The self taught creative Caleb Beyers literally started out digging ditches... these days Caleb has a range of interesting creative passion projects going on, while also raising a bunch of Alpacas... In this technology driven era we are currently living in, Caleb is more interested in fine tuning he's analogue skills, while maintaining healthy working relationships with those that are in the digital realm.
Where did you study and what were some of your first jobs?
I studied Psychology as an undergrad at Harvard, and worked designing magazines and typesetting travel books to pay my bills. I didn't go to design school, for better or worse, because I thought I thought I'd just figure it out on my own. My first job out of college, and back in Victoria was digging ditches to connect houses to the sewer. I moved on from that when I got a job as an intern teacher, teaching film at a boarding school out here.
What are your three must-read design books/blogs/podcasts and why?
BOOK: "Envisioning Information" by Edward R Tufte
An invaluable breakdown of how to represent information of all kinds, in two dimensions. A treasure trove of techniques, ideas, and principles. Zero trends here folks, it’s all about timeless principles and practices for intelligibility, and the designer being a visual interpreter of ideas.
PODCAST: 99% Invisible About "design" in the very broadest sense. It's about anything that was/is/can be made by people. Light on practice and aesthetics, heavy on story and history, always well told
...I’m also very fond of: The Great Debates
Featuring Dave King and Steve Hely, a couple of my friends who are write for big television comedies. They’re both very smart & hilarious, and they debate very serious issues like “Magicians are garbage” and “Kanye would be a better president than Trump”. The guys also have great banter with their longtime friend, moderator Dan Medina. I look forward to each new episode.
BLOG: I actually don't really look at blogs at all, but I'll always read whatever pdf the team from K-Hole releases… Also, does studying endless photos of cabins count as reading? If so, then Cabin Porn is up there with books ;)
Any passion projects you would like to share?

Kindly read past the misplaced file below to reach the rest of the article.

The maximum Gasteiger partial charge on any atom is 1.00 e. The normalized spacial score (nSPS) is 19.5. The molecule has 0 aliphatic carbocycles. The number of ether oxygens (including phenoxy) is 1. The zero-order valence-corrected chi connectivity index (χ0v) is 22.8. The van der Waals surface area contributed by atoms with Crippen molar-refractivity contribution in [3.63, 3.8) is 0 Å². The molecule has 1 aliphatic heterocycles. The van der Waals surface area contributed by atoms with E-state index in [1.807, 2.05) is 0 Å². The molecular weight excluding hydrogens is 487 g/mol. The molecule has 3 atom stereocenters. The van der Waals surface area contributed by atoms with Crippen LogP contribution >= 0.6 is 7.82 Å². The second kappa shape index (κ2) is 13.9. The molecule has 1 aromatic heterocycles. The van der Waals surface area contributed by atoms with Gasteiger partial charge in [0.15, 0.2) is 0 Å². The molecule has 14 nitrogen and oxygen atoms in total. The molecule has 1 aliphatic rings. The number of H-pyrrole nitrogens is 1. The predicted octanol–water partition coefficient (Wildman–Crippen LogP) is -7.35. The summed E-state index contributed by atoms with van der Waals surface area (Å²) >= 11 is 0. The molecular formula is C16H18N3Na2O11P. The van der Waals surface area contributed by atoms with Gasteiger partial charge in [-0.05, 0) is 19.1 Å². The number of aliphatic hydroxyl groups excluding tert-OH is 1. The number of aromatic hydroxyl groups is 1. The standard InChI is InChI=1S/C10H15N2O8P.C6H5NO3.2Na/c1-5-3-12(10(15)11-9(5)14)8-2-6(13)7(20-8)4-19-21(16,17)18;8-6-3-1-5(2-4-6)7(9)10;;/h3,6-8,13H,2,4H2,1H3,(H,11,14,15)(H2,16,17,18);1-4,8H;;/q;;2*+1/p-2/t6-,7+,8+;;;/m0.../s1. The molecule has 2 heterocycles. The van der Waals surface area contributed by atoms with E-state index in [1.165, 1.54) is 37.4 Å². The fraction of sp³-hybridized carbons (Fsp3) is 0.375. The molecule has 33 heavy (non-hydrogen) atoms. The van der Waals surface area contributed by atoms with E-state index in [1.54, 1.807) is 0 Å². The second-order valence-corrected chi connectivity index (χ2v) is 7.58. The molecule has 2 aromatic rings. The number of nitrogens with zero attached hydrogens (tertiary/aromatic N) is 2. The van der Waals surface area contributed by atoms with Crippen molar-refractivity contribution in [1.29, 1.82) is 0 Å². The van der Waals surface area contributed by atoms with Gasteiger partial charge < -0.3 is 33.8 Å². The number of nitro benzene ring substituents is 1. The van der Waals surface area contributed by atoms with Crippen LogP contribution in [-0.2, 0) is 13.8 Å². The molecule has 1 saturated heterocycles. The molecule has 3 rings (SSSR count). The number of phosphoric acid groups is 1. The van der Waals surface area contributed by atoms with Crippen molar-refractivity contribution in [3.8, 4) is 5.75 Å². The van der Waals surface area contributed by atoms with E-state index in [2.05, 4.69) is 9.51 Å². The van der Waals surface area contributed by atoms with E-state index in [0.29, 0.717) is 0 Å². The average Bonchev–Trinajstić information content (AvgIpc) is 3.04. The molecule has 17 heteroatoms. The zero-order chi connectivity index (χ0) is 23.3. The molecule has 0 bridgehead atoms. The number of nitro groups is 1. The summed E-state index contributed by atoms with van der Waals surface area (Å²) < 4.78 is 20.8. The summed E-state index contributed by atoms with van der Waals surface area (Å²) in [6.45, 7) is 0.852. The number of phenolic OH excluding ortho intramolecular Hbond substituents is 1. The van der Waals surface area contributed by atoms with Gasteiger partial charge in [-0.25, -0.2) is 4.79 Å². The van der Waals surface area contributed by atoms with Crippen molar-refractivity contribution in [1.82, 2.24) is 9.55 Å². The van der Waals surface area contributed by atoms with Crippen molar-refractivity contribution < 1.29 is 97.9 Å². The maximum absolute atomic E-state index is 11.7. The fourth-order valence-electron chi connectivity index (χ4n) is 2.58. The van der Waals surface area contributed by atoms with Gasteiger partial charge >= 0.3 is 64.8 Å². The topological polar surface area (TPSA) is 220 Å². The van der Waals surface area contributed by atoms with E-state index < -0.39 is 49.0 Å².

I'm doing my best to make everything a passion project. My wife and some partners and I just opened a tiny little café, so we're working hard on developing that. I'm also making plans for a very big, very long-term project on a little Island between Vancouver Island and mainland Canada. I'm also helping my wife build her yarn brand, Hinterland Textiles, and raising a bunch of Alpacas. We're becoming the go-to Alpaca shearing team in the region...
Tell us about any collaborations you have been working on.
Everything we do is a collaboration, really. Every project involves working with technicians, production people, architects, partners, clients... We don’t really look at ourselves as guns for hire, but as top-to-bottom partners in whatever project we’re working on. We do sometimes work on discrete one-off projects, but they’re less frequent these days. This said, we have been planning a video with famed bootmaker, Viberg, for a bit, and have a collection of ceramics in the works for The Branch. There are always new things passing through!
Where do you think design is heading in the next five years and how will you adapt?
Design is getting increasingly digital, but I also think that the respect for analogue work is growing too. There's no avoiding the fact that brands will increasingly live online, and that style and technology cycles are getting increasingly shorter. I'm not really interested in trying to keep up with technology, so my plan for adaptation is to continue developing my analogue skills, and maintain my friendships & working relationships with those who love to dance the dance of digital newness.
What’s the big goal in the next five years?
BECOME OUR OWN CLIENT. ...open more cafés. get some land. get my hands dirty and beat-up. Design more furniture, lighting, objects, structures, and spaces.
Old Personal Work:
Salt Lake City
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